Monthly Archives: December 2011
Now that Thanksgiving is over, I have started to decorate for Christmas. I love lights, and could never imagine a holiday without them. I know this is not very environmental, so I have researched ways to make it as environmental as possible. This year I have started my own collection of Christmas lights of my own. I decided that on short notice and low budget LED lights are my best option.
Holiday lights have become quite the tradition all over the United States. It goes along with the capitalistic/materialistic view of the holidays, which we have all been trapped into believing, me included. Lights are not only expensive to purchase, but all those lights on at all hours of the night take a toll on your electricity bill, as well as your environment.
LED, Your Gift for the Planet
- According to the Department of Energy, Holiday lights account for more than 6 terawatt-hours per year, the total electricity consumption of 500,000 homes. (The majority of lights being incandescent).
- Incandescent lights burn out quicker than LED lights which last as much as 10 times longer.
- LED lights have significantly less risk to cause a fire. LEDs also don’t contain mercury.
- When LED lights started they were often not as bright or attractive as incandescent lights, but with the increase of technology, they are almost identical in my opinion, that is if you find the right brands.
- LEDs use 80% less energy then incandescent lights.
If you have large incandescence replace them now with LED lights. But if you have mini-incandesent lights you should keep your old lights (if they are still safe to use), until they burn out. Then I recommend switching to LED lights. . If you throw out all your perfectly good christmas lights it creates a huge amount of waste and pollutes the environment.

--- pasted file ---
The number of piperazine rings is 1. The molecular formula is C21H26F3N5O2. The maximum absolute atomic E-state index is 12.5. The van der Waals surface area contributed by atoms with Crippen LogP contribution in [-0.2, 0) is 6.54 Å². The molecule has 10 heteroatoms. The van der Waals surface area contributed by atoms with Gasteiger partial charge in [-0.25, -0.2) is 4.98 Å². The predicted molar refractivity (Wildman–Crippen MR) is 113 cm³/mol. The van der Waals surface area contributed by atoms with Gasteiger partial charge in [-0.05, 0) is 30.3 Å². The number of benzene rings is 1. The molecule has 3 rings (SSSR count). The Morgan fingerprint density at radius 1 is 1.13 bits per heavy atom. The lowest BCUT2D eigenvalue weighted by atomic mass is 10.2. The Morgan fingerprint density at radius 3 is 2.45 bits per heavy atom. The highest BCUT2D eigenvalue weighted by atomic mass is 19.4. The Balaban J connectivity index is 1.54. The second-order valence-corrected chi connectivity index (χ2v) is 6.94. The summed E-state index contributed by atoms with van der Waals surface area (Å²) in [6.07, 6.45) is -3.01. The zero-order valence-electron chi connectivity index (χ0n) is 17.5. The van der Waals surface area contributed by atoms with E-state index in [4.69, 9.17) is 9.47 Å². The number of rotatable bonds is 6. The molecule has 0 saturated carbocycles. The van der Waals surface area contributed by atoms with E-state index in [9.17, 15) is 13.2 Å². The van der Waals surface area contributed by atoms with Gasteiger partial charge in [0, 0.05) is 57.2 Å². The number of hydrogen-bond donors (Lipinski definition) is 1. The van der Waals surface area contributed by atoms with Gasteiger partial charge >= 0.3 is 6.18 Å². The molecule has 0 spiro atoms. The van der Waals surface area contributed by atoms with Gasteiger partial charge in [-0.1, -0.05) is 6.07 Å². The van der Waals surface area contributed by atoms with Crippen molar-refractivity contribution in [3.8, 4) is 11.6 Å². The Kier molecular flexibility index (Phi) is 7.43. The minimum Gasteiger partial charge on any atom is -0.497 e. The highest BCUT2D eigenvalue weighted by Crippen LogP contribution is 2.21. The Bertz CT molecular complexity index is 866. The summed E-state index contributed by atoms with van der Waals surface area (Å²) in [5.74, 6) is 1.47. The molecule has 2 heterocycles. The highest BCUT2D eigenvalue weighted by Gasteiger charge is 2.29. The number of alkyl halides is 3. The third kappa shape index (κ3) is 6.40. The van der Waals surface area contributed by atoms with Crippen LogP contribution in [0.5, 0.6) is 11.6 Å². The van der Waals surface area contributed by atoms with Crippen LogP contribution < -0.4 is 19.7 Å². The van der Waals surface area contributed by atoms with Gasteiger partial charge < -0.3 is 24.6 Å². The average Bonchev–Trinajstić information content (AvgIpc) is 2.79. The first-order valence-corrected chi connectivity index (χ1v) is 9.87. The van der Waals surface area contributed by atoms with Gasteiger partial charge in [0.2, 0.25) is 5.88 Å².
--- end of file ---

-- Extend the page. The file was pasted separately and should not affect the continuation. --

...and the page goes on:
When you are done with your lights don’t throw them away! Find a local recycling program.
Home Depot offers a trade in where you can get a discount on LED lights. (Although this program has passed for this year watch for it next year). Similar programs can be found with discounts on LED lights such as on Holiday LEDs
Solar LED lights have the least environmental impact of all the possible lights that you can use. Solar lights use the solar panel, (photovoltaic cell) which collects sun’s energy and converts it to electric current. The battery is used to store electricity until it is used. LED bulbs turn on when it is dark. Being a new technology they do have some differences in brightness and availability. There are mixed reviews depending on weather, so before buying them make sure your yard would be able to have adequate light.
- Easy to setup: don’t have to worry about outlets and cords
- Convenient: turn on automatically.
- Safety: No extension cords, lights stay cooler.
- Free Energy: solar powered
- Initial Price: is expensive, but less electrical bills.
- Sunlight dependent: Without adequate sunlight they won’t shine as long
- Weather: snow, rain, cold/cloudy can prevent adequate sunlight.
- Instead of putting up every strand of lights you own, do a smaller presentation of lights.
- Use LED lights instead of regular lights.
- Use mini-lights instead of full-sized lights.
- Turn lights off once you go to sleep.
- If you live in a place where solar lights are functional use them instead.
What lights will you be using this year? Do you think LED or LED solar is a better option for you?
Those Christmas lights, Light up the street, Down where the sea and city meet, May all your troubles soon be gone, Oh Christmas Lights Keep Shining on